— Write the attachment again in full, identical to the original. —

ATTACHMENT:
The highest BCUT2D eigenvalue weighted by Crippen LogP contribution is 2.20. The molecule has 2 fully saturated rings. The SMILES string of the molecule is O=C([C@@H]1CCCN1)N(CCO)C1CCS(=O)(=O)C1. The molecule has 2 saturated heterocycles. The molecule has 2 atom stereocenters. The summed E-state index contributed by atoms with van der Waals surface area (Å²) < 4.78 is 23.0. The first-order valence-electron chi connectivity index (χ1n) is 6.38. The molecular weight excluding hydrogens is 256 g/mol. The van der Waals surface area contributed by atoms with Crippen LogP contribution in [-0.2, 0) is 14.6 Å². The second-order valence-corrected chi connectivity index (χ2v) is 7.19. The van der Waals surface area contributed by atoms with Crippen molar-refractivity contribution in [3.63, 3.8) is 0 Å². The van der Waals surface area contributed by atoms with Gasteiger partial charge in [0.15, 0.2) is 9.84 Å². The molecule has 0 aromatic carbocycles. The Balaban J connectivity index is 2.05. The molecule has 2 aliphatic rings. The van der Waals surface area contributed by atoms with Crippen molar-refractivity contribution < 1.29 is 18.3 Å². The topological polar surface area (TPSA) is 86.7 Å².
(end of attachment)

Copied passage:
The highest BCUT2D eigenvalue weighted by Crippen LogP contribution is 2.20. The molecule has 2 fully saturated rings. The SMILES string of the molecule is O=C([C@@H]1CCCN1)N(CCO)C1CCS(=O)(=O)C1. The molecule has 2 saturated heterocycles. The molecule has 2 atom stereocenters. The summed E-state index contributed by atoms with van der Waals surface area (Å²) < 4.78 is 23.0. The first-order valence-electron chi connectivity index (χ1n) is 6.38. The molecular weight excluding hydrogens is 256 g/mol. The van der Waals surface area contributed by atoms with Crippen LogP contribution in [-0.2, 0) is 14.6 Å². The second-order valence-corrected chi connectivity index (χ2v) is 7.19. The van der Waals surface area contributed by atoms with Crippen molar-refractivity contribution in [3.63, 3.8) is 0 Å². The van der Waals surface area contributed by atoms with Gasteiger partial charge in [0.15, 0.2) is 9.84 Å². The molecule has 0 aromatic carbocycles. The Balaban J connectivity index is 2.05. The molecule has 2 aliphatic rings. The van der Waals surface area contributed by atoms with Crippen molar-refractivity contribution < 1.29 is 18.3 Å². The topological polar surface area (TPSA) is 86.7 Å².